Sunday, January 23, 2011

Gospel for Jan 24, Memorial: St Francis de Sales, Bishop and Doctor

Monday, 3rd Week in Ordinary Time

From: Mark 3:22-30

Allegations of the Scribes
[22] And the scribes who came down from Jerusalem said, "He (Jesus) is possessed by Beelzebul, and by the prince of demons He casts out the demons." [23] And He called them to Him, and said to them in parables, "How can Satan cast out Satan? [24] If a kingdom is divided against itself, that kingdom cannot stand. [25] And if a house is divided against itself, that house will not be able to stand. [26] And if Satan has risen up against himself and is divided, he cannot stand, but is coming to an end. [27] But no one can enter a strong man's house and plunder his goods, unless he first binds the strong man; then indeed he may plunder his house."

Sins Against the Holy Spirit
[28] "Truly, I say to you, all sins will be forgiven the sons of men, and whatever blasphemies they utter; [29] but whoever blasphemes against the Holy Spirit never has forgiveness, but is guilty of an eternal sin"--[30] for they had said, "He has an unclean spirit."
22-23. Even Jesus' miracles were misunderstood by these scribes, who accuse Him of being a tool of the prince of devils, Beelzebul. This name may be connected with Beelzebub (which spelling is given in some codexes), the name of a god of the Philistine city of Eqron (Accaron), which means "god of the flies." But it is more likely that the prince of devils is called Beelzebul, which means "god of excrement": "excrement" is the word Jews used to describe pagan sacrifices. Whether Beelzebub or Beelzebul, in the last analysis it refers to him to whom these sacrifices were offered, the devil (1 Corinthians 10:20). He is the same mysterious but real person whom Jesus calls Satan, which means "the enemy", whose dominion over the world Christ has come to wrest from him (1 Corinthians 15:24-28; Colossians 1:13f) in an unceasing struggle (Matthew 4:1-10; John 16:11). These names show us that the devil really exists: he is a real person who has at his beck and call others of his kind (Mark 5:9).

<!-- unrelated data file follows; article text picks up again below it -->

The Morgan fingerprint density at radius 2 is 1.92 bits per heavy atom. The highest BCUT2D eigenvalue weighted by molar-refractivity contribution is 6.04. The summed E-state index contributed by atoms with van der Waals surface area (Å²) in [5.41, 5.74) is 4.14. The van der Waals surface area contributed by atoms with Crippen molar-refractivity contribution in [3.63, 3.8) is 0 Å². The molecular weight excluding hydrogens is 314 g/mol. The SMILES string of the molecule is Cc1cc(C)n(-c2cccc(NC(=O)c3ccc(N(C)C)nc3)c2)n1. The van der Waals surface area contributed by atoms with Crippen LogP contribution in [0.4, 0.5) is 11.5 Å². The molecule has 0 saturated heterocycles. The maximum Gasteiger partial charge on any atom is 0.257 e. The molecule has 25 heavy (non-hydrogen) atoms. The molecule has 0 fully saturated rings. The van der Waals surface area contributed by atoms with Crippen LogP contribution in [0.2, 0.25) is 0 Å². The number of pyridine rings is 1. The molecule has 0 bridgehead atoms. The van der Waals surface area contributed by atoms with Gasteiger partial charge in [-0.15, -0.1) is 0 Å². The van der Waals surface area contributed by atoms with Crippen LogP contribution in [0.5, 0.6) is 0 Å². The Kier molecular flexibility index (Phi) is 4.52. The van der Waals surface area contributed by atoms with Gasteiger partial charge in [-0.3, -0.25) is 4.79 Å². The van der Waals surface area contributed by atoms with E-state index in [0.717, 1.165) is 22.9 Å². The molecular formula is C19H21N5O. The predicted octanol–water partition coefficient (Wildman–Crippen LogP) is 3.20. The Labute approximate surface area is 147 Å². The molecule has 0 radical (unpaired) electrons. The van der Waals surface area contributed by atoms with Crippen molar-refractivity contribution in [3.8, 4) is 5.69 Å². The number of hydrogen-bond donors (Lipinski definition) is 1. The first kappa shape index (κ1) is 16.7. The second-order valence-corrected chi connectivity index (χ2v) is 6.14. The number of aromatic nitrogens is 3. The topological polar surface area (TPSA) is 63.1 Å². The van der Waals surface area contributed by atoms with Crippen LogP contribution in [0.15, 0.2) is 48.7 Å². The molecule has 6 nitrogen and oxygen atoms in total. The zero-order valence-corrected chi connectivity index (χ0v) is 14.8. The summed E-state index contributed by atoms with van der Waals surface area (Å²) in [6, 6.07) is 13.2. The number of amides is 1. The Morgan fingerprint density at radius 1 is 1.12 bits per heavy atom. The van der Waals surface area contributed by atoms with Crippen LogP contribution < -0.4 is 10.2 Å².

24-27. Our Lord invites the Pharisees, who are blind and obstinate, to think along these lines: if someone expels the devil this means he is stronger than the devil: once more we are exhorted to recognize in Jesus the God of strength, the God who uses His power to free man from enslavement to the devil. Satan's dominion has come to an end: the prince of this world is about to be cast out. Jesus' victory over the power of darkness, which is completed by His death and resurrection, shows that the light has already entered the world, as our Lord Himself told us: "Now is the judgment of this world, now shall the ruler of this world be cast out; and I, when I am lifted up from the earth, will draw all men to Myself" (John 12:31-32).

28-30. Jesus has just worked a miracle but the scribes refuse to recognize it "for they had said `He has an unclean spirit'" (verse 30). They do not want to admit that God is the author of the miracle. In this attitude lies the special gravity of blasphemy against the Holy Spirit--attributing to the prince of evil, to Satan, the good works performed by God Himself. Anyone acting in this way will become like the sick person who has so lost confidence in the doctor that he rejects him as if an enemy and regards as poison the medicine that can save his life. That is why our Lord says that he who blasphemes against the Holy Spirit will not forgiven: not because God cannot forgive all sins, but because that person, in his blindness towards God, rejects Jesus Christ, His teaching and His miracles, and despises the graces of the Holy Spirit as if they were designed to trap him (cf. "St. Pius V Catechism", II, 5, 19; St. Thomas Aquinas, "Summa theologiae", II-II, q. 14, a. 3).
Source: "The Navarre Bible: Text and Commentaries". Biblical text taken from the Revised Standard Version and New Vulgate. Commentaries made by members of the Faculty of Theology of the University of Navarre, Spain. Published by Four Courts Press, Kill Lane, Blackrock, Co. Dublin, Ireland. Reprinted with permission from Four Courts Press and Scepter Publishers, the U.S. publisher. z

No comments: